A floating-rate security's coupon payments are reset periodically according to some reference rate. The typical coupon formula is: coupon rate = reference rate + quoted margin.
- Examples of reference rates are LIBOR, U.S. Treasury yields.
- The quoted margin is the additional amount that the issuer agrees to pay above the reference rate. It is a constant value and can be positive or negative. It is often quoted in basis points.
- The coupon rate is determined at the coupon reset date but paid at the next coupon date.
A zero-coupon bond promises to pay a stipulated principal amount at a future maturity date, but it does not promise to make any interim interest payments. The value of a zero-coupon bond increases overtime, and approaches par value at maturity. The return on the bond is the difference between what the investor pays for the bond at the time of purchase and the principal payment at maturity. The implied interest rate is earned at maturity.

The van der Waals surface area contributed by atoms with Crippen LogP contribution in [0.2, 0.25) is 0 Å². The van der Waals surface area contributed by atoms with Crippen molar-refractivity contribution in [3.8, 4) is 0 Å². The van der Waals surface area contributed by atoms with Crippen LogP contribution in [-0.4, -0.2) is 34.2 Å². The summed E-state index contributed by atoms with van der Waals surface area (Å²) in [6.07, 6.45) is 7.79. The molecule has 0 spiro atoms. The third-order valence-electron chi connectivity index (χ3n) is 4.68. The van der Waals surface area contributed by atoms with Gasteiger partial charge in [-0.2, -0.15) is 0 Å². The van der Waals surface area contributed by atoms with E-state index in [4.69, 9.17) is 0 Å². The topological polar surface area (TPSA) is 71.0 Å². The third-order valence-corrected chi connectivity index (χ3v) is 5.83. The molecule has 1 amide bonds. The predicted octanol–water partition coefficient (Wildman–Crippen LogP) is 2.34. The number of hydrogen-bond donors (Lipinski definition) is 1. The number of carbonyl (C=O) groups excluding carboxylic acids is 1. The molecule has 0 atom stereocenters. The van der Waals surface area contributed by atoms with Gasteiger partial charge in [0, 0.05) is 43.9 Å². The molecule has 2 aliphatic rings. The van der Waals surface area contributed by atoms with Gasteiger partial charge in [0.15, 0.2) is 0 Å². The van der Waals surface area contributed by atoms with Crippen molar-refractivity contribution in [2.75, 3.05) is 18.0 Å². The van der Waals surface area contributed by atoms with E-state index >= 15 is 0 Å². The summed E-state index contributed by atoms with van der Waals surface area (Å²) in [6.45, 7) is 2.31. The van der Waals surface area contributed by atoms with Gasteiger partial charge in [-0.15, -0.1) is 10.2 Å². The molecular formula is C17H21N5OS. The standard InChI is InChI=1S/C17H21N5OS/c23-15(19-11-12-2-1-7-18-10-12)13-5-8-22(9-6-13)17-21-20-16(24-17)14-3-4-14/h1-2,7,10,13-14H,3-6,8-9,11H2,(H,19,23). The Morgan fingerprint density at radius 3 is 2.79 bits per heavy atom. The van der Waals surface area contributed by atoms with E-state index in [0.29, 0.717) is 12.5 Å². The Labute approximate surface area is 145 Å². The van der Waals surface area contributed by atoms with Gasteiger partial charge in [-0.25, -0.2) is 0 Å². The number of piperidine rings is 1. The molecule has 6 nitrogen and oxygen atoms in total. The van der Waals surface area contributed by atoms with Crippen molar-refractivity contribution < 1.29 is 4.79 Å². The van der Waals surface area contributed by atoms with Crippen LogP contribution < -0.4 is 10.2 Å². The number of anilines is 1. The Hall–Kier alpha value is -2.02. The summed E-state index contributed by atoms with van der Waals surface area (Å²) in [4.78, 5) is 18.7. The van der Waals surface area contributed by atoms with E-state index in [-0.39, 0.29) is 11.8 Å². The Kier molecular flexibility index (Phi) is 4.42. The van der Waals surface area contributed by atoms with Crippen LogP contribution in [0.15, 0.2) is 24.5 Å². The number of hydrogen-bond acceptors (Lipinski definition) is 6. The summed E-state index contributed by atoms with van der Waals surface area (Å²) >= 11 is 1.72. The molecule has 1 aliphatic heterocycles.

For example, if an investor purchases a zero-coupon bond for $60 with a par value of $100, the investor will earn $40 of interest over the life of the bond. The investor receives no payments until maturity of the bond when he or she will receive $100.
Bonds can be issued in any currency. If an issue has coupon payments in one currency and principal payments in another currency, it is called dual-currency issue. The holders of currency option bonds can choose the currency in which coupons and principals are paid.
User Contributed Comments 15
|sarath||Dollar dominated - payments in dollars
Nondollar-denominated - payments NOT in dollars
Dual-currency issue - payment of coupon payments and principal payments in different currencies...
|CFAnext||MAturity defines the time period, defines the volatility of the bond and bond yield
bonds normally have a determined par value, price of bond is given as percentage of par value and may be traded at above or below par value
|etlynleon||may i know what is bond yield?|